What we do
The Center for Computational Excellence (CCE) provides the connections, resources, and expertise that facilitate a more common HEP computing environment and when possible move away from experiment-specific software. This means helping members of the community connect to one another to avoid reinventing the wheel by find existing solutions or engineering experiment-independent solutions.
The HEP-CCE organizational plan is based around two Co-Directors, supported by an Advisory Panel with representation from the HEP Laboratories and universities. A small operations support activity is overseen by the Co-Directors to manage HEP-CCE IT infrastructure, travel, collaboration programs, and organization of workshops and other HEP-CCE-sponsored meetings. The HEP-CCE Co-Directors are Salman Habib (Argonne) and Rob Roser (Fermilab), working with Advisory Panel members Paul Avery (Florida), Andy Connolly (Washington), Kaushik De (Texas Arlington), Steven Gottlieb (Indiana), Mayly Sanchez (Iowa State), and Maria Spiropulu (Caltech).
HEP-CCE activity will take place under three types of programs. The first will be independently managed R&D projects that will be funded as a result of responding to calls from DOE HEP; the role of the HEP-CCE will be to function as an incubator — to help coordinate responses to the calls, to provide feedback and strategic guidance as and if needed, and to maximize the impact of the results of the funded activities to the HEP community. These R&D projects are expected to be small-scale and time-bound in nature. Their primary mission is to function as nucleation sites for innovative investigations that can be taken over later by more mainstream-support entities within HEP, such as the larger experimental projects, or other programs within the three HEP frontiers.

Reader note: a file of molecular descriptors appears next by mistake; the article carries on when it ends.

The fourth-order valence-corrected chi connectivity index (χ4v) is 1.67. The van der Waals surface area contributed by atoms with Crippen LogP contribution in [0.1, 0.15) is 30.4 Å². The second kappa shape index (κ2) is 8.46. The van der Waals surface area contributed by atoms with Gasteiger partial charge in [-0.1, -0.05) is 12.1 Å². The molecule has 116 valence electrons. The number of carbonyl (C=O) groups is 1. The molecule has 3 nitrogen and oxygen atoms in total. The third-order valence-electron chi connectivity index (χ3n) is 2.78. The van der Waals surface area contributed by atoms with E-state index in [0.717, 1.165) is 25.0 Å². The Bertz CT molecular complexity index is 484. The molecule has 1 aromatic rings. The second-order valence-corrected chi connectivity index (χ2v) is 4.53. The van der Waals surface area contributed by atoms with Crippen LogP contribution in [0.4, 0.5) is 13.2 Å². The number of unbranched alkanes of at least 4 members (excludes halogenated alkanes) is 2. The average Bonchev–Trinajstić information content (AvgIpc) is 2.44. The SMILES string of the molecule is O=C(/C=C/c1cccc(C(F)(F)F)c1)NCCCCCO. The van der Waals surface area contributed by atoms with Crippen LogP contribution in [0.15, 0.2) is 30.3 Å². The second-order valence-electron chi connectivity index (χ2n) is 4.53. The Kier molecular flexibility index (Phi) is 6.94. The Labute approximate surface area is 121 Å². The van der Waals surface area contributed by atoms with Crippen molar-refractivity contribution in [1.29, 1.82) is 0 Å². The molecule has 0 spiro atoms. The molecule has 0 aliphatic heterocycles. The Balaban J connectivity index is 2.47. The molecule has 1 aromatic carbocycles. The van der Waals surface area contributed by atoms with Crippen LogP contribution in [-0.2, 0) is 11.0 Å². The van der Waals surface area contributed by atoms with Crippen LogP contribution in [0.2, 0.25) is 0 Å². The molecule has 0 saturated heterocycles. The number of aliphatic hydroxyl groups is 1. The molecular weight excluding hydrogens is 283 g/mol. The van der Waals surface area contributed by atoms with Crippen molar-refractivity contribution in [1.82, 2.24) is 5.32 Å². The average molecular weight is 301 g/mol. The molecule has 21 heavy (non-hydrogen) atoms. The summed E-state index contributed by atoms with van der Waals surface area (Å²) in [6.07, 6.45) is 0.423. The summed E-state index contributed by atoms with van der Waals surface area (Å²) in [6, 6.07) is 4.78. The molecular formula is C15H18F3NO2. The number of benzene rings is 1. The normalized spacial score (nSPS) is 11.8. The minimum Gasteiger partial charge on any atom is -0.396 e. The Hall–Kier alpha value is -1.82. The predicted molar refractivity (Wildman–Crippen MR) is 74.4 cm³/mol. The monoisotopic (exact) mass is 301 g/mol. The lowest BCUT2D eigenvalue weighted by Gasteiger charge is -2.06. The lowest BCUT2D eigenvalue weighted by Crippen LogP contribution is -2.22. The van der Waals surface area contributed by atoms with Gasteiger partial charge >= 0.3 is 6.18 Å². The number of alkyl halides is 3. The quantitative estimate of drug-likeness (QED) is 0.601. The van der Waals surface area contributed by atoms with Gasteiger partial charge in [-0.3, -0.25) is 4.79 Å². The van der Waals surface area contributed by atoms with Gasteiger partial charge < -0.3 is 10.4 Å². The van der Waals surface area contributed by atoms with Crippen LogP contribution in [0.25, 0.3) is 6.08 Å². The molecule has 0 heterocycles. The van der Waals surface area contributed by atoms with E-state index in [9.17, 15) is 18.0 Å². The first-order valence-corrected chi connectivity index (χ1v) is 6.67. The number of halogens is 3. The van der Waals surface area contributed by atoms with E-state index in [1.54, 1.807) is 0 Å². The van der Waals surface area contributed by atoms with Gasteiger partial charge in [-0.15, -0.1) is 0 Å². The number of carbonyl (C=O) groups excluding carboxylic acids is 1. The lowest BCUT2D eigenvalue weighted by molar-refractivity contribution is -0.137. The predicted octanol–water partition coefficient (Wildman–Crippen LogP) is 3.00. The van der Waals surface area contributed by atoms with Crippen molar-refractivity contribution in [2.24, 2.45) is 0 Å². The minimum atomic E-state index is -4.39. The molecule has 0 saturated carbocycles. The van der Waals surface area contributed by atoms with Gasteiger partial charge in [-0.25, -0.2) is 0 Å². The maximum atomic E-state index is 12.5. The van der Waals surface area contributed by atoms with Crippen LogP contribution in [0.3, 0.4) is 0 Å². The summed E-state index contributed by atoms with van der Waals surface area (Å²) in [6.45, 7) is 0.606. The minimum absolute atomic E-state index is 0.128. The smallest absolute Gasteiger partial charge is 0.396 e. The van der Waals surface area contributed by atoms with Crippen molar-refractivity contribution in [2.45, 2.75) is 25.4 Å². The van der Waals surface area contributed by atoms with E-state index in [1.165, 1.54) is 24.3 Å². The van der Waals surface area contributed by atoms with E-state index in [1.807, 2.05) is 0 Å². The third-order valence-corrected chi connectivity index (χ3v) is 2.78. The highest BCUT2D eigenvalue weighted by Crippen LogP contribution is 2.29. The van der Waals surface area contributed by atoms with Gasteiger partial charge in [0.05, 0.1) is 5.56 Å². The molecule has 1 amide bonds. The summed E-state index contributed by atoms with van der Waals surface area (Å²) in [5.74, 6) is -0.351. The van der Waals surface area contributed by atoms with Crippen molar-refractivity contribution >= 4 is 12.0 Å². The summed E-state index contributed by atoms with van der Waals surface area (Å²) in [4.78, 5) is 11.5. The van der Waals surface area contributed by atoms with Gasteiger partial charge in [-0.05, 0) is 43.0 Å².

The second set of activities is aimed at making the specific computational expertise that exists within the HEP community more widely accessible and broadly useful. We will support this task by providing small partial-support awards (“mini-grants”) to experts in response to particular needs articulated by the HEP community and tasks delineated by DOE HEP. These activities will be used to promote the broader cause of computational excellence, particularly among junior researchers, such as postdocs and untenured faculty. Internship and exchange programs will also be managed under this sector of the HEP-CCE program.
The third set of activities is aimed at promoting a collaborative culture in computing that cuts across current frontier and project boundaries. Within this sphere, the HEP-CCE will provide the base infrastructure and other limited support needed by a potentially growing number of HEP-CCE affiliates to develop a community-based effort focused on the use of next-generation architectures and cross-cutting applications in different HEP domains. In particular, the aim is to provide an effective avenue for scientists in different fields — especially junior researchers — to interact with and learn from each other.
(photo from Snowmass 2013 in Minneapolis, MN)